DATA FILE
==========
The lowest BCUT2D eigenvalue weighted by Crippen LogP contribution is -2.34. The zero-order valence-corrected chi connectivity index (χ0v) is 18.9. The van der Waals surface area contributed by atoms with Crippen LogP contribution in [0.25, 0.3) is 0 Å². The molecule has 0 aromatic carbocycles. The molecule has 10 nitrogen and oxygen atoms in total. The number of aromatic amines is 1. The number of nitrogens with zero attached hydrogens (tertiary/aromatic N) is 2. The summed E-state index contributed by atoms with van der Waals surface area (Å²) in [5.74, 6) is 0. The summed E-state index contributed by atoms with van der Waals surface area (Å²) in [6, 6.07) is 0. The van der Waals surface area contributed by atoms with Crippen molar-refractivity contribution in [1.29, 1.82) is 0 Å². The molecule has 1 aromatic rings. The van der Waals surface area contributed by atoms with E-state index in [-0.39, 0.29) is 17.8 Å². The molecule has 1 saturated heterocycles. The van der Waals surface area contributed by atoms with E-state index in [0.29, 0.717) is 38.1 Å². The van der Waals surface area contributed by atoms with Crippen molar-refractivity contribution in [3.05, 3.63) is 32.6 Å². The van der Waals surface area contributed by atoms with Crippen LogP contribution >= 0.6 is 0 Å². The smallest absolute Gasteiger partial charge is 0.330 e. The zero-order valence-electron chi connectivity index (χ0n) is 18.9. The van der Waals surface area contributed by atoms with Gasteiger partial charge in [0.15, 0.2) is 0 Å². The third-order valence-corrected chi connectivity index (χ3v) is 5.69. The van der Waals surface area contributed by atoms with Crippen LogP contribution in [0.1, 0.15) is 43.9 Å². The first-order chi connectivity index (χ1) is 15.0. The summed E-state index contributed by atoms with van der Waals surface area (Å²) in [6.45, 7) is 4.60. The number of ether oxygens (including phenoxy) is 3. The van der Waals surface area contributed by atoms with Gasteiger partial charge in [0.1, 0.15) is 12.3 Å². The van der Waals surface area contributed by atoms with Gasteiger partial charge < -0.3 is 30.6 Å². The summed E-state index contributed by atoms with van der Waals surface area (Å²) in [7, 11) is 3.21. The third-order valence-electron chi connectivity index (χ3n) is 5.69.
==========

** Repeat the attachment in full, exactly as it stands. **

The lowest BCUT2D eigenvalue weighted by Crippen LogP contribution is -2.34. The zero-order valence-corrected chi connectivity index (χ0v) is 18.9. The van der Waals surface area contributed by atoms with Crippen LogP contribution in [0.25, 0.3) is 0 Å². The molecule has 0 aromatic carbocycles. The molecule has 10 nitrogen and oxygen atoms in total. The number of aromatic amines is 1. The number of nitrogens with zero attached hydrogens (tertiary/aromatic N) is 2. The summed E-state index contributed by atoms with van der Waals surface area (Å²) in [5.74, 6) is 0. The summed E-state index contributed by atoms with van der Waals surface area (Å²) in [6, 6.07) is 0. The van der Waals surface area contributed by atoms with Crippen molar-refractivity contribution in [1.29, 1.82) is 0 Å². The molecule has 1 aromatic rings. The van der Waals surface area contributed by atoms with E-state index in [-0.39, 0.29) is 17.8 Å². The molecule has 1 saturated heterocycles. The van der Waals surface area contributed by atoms with E-state index in [0.29, 0.717) is 38.1 Å². The van der Waals surface area contributed by atoms with Crippen molar-refractivity contribution in [3.05, 3.63) is 32.6 Å². The van der Waals surface area contributed by atoms with Crippen LogP contribution >= 0.6 is 0 Å². The smallest absolute Gasteiger partial charge is 0.330 e. The zero-order valence-electron chi connectivity index (χ0n) is 18.9. The van der Waals surface area contributed by atoms with Gasteiger partial charge in [0.15, 0.2) is 0 Å². The third-order valence-corrected chi connectivity index (χ3v) is 5.69. The van der Waals surface area contributed by atoms with Crippen LogP contribution in [0.1, 0.15) is 43.9 Å². The first-order chi connectivity index (χ1) is 15.0. The summed E-state index contributed by atoms with van der Waals surface area (Å²) in [6.45, 7) is 4.60. The number of ether oxygens (including phenoxy) is 3. The van der Waals surface area contributed by atoms with Gasteiger partial charge in [0.1, 0.15) is 12.3 Å². The van der Waals surface area contributed by atoms with Gasteiger partial charge < -0.3 is 30.6 Å². The summed E-state index contributed by atoms with van der Waals surface area (Å²) in [7, 11) is 3.21. The third-order valence-electron chi connectivity index (χ3n) is 5.69.